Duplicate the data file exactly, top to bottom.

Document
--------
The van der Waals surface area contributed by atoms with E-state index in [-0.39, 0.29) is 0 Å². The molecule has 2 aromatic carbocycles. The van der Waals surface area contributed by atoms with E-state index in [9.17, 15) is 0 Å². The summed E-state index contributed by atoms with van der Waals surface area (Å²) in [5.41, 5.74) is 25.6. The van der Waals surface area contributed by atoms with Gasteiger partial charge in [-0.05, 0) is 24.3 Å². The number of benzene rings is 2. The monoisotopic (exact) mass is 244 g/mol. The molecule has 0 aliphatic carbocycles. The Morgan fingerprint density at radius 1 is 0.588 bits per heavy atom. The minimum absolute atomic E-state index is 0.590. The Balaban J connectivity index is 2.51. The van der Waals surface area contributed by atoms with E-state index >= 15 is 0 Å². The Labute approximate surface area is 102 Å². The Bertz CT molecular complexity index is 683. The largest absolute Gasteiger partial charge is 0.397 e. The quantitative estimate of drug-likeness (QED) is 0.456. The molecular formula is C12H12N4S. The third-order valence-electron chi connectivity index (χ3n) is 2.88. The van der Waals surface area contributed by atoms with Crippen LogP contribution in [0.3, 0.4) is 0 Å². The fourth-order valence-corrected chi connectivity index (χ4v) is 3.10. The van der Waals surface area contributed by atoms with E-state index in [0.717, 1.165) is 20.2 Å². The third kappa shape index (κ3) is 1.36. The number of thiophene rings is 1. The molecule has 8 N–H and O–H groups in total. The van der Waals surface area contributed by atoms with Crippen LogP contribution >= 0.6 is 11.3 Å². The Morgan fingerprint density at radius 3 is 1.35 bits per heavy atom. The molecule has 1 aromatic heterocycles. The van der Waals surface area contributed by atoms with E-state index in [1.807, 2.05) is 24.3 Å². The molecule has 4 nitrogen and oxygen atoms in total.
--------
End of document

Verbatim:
The van der Waals surface area contributed by atoms with E-state index in [-0.39, 0.29) is 0 Å². The molecule has 2 aromatic carbocycles. The van der Waals surface area contributed by atoms with E-state index in [9.17, 15) is 0 Å². The summed E-state index contributed by atoms with van der Waals surface area (Å²) in [5.41, 5.74) is 25.6. The van der Waals surface area contributed by atoms with Gasteiger partial charge in [-0.05, 0) is 24.3 Å². The number of benzene rings is 2. The monoisotopic (exact) mass is 244 g/mol. The molecule has 0 aliphatic carbocycles. The Morgan fingerprint density at radius 1 is 0.588 bits per heavy atom. The minimum absolute atomic E-state index is 0.590. The Balaban J connectivity index is 2.51. The van der Waals surface area contributed by atoms with E-state index >= 15 is 0 Å². The Labute approximate surface area is 102 Å². The Bertz CT molecular complexity index is 683. The largest absolute Gasteiger partial charge is 0.397 e. The quantitative estimate of drug-likeness (QED) is 0.456. The molecular formula is C12H12N4S. The third-order valence-electron chi connectivity index (χ3n) is 2.88. The van der Waals surface area contributed by atoms with Crippen LogP contribution in [0.3, 0.4) is 0 Å². The fourth-order valence-corrected chi connectivity index (χ4v) is 3.10. The van der Waals surface area contributed by atoms with E-state index in [0.717, 1.165) is 20.2 Å². The third kappa shape index (κ3) is 1.36. The number of thiophene rings is 1. The molecule has 8 N–H and O–H groups in total. The van der Waals surface area contributed by atoms with Crippen LogP contribution >= 0.6 is 11.3 Å². The Morgan fingerprint density at radius 3 is 1.35 bits per heavy atom. The molecule has 1 aromatic heterocycles. The van der Waals surface area contributed by atoms with E-state index in [1.807, 2.05) is 24.3 Å². The molecule has 4 nitrogen and oxygen atoms in total.